Sleep: Teenagers’ Key to Success

Sleep deprivation is a serious issue.  It is associated with many severe health problems, such as depression, obesity, diabetes, stroke, heart disease, kidney disease, and high blood pressure.  According to the National Sleep Foundation, only fifteen percent of reported teenagers receive the necessary eight and half to ten hours of sleep on a school night.  The absence of sleep in teenagers can obstruct their learning and attention skills.  Students who go to schools that start earlier in the morning are late four times as often as schools that begin later.  The students attending these schools also appeared to have notably lower grades.  Thirteen schools in the United States even changed the starting time of their schools to fix this matter.  Some might argue that they can not go to sleep if they are not tired or that they do not need to get the necessary amount of sleep.  However, it is absolutely crucial to obtain the required amount of sleep every night.  Also, the body’s natural “alarm clock” is meant to go off later in the morning if the person goes to bed later in the night.  Therefore, people who struggle with falling asleep later at night and wake up earlier in the morning are at a high risk for sleep deprivation. 

Being “busy” is one of the main excuses for skipping sleep.  Many teenagers are too occupied with homework, sports, and other responsibilities that they tend to replace the time that should be spent sleeping with other activities.  In spite of this, avoiding sleep can actually cause a person to fail at these activities because they are suffering the loss of energy.   A sleep researcher by the name of  Dr. Carskadon found in one of her studies that teenagers with sleep deprivation are more prone to a depressed mood and an irritable attitude.  Sleep gives the body satisfaction and overall makes a person happier, while people who lack sleep are susceptible to a negative perspective.   Sleep deprivation also increases the chance of teen-related car accidents.  Every year, 100,000 fatigue related car crashes occur.  Drivers under the age of twenty-five years old are the source of more than half of this number due to the serious  deficiency of sleep.  When a child enters their adolescence, their sleep patterns change, causing them to be less tired in the evening.  Something as simple as getting a good night’s rest is severely affecting the world’s teenagers.  What really matters is what people are doing to solve it.  After all, teenagers play a big part in our future.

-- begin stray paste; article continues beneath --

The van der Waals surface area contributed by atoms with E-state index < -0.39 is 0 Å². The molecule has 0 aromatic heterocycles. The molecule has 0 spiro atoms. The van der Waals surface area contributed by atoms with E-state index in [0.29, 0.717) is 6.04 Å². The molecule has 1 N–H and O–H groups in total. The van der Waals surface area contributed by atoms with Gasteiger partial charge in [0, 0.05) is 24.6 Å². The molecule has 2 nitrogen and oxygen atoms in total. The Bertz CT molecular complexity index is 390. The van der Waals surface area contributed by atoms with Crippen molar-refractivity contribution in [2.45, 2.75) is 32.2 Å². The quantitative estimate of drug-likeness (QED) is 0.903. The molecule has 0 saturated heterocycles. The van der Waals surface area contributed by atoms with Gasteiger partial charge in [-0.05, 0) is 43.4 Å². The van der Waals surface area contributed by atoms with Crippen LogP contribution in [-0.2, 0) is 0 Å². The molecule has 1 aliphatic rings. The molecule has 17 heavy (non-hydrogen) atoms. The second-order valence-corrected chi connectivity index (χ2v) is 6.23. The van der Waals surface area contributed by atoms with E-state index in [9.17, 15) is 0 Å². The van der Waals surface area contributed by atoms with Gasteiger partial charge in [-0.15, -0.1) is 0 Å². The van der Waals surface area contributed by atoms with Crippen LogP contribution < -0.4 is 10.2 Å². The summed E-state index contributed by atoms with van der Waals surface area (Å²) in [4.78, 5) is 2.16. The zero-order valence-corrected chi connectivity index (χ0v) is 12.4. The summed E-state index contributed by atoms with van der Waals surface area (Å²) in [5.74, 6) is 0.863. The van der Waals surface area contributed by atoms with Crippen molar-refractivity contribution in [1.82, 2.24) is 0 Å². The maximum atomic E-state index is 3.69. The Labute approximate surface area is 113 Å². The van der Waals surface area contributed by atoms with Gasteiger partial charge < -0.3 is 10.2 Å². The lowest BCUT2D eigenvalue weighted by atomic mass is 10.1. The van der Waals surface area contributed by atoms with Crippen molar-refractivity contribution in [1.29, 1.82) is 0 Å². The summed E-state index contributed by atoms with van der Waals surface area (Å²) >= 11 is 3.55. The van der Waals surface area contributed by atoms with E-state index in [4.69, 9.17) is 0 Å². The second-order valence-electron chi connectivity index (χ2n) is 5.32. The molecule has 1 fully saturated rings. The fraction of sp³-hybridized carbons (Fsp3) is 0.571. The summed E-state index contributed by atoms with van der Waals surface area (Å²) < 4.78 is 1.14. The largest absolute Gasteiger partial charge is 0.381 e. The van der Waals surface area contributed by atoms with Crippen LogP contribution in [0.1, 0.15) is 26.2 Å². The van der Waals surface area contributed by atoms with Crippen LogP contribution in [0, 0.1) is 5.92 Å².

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Lord.of.WordsThis teenager is a 'regular' and has contributed a lot of work, comments and/or forum posts, and has received many votes and high ratings over a long period of time. said...
Jul. 8, 2016 at 1:25 am
This article is well written overall. I liked your use of sentence length and structure to make it more interesting, but I think the paragraphs could be separated into three or four of them; some of the sentences were oddly placed, so the transitions from topic to topic aren't very smooth. Good job with including all your sources/evidence, and I like your word choices :) Can you please read and comment on some of my work?
 
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